What have you learned are the unique talents of a Teaching Artist?


Teaching artists are uniquely adept at engaging learners and audiences.  Through creative activities, inquiry, and engaging facilitation participants not just learn about music, but enter into a piece of music.  As teachers who engage in art making themselves, Teaching Artists can bring an unparalleled level of first-hand experience to the learners.


What have you learned that a Teaching Artist needs to know?


Organization – arranging one’s life, teaching schedules, lesson plans and materials is a lot to handle and most artists are unprepared in their training for the organizational demands necessary to be a consummate Teaching Artist.  Furthermore, the preferences towards “winging it” in the classroom are significant impediments to success as a Teaching Artist.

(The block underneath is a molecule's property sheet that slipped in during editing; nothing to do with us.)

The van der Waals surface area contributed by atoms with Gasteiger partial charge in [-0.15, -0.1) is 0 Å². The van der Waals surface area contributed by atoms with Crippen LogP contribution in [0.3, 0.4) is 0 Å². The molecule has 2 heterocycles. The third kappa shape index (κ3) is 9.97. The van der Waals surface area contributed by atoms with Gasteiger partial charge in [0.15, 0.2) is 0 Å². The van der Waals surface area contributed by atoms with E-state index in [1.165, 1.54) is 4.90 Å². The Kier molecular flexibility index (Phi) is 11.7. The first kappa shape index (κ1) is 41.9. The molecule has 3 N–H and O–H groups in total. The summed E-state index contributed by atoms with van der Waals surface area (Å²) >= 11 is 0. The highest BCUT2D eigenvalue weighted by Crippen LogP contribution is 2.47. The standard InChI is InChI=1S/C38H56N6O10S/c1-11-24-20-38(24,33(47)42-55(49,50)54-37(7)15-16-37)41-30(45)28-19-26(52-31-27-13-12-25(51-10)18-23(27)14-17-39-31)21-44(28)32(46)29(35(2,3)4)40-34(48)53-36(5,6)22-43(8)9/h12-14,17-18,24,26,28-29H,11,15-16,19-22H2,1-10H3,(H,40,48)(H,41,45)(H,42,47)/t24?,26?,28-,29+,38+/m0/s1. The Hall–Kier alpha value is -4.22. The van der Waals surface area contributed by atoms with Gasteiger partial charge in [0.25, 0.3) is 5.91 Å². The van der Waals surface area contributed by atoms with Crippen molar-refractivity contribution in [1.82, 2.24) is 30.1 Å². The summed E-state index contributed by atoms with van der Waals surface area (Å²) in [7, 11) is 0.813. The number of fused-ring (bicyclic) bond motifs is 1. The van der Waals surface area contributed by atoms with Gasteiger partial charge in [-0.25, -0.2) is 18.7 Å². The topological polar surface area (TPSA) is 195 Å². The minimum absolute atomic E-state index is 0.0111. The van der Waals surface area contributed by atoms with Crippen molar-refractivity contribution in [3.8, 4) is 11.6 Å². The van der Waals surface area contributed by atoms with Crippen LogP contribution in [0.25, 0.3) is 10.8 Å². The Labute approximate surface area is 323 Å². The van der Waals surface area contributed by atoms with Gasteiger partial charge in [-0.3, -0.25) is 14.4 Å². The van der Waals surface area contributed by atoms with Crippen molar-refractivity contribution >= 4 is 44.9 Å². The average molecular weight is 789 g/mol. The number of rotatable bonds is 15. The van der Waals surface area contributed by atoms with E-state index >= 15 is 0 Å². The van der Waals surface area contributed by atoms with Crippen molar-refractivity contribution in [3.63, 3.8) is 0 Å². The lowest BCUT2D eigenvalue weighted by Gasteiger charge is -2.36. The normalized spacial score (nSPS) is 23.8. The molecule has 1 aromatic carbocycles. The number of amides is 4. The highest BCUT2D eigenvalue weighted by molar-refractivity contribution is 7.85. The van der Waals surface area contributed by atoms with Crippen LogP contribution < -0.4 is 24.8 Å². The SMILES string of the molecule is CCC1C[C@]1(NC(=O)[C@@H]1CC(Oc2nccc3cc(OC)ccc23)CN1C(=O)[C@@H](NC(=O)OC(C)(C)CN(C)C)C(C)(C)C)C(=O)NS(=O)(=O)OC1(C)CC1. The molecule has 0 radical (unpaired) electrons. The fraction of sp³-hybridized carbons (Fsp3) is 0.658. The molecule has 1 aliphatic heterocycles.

Relationship building and interpersonal skills – developing strong relationships with schools and ALL their staff (principals, custodians, teachers, secretaries, etc.) is crucial to the work.  Not only does this create better teaching environments for students, it will make a Teaching Artist’s job much easier when they have strong partners in the school buildings.


What have you learned is the most important thing a Teaching Artists needs to be able to do?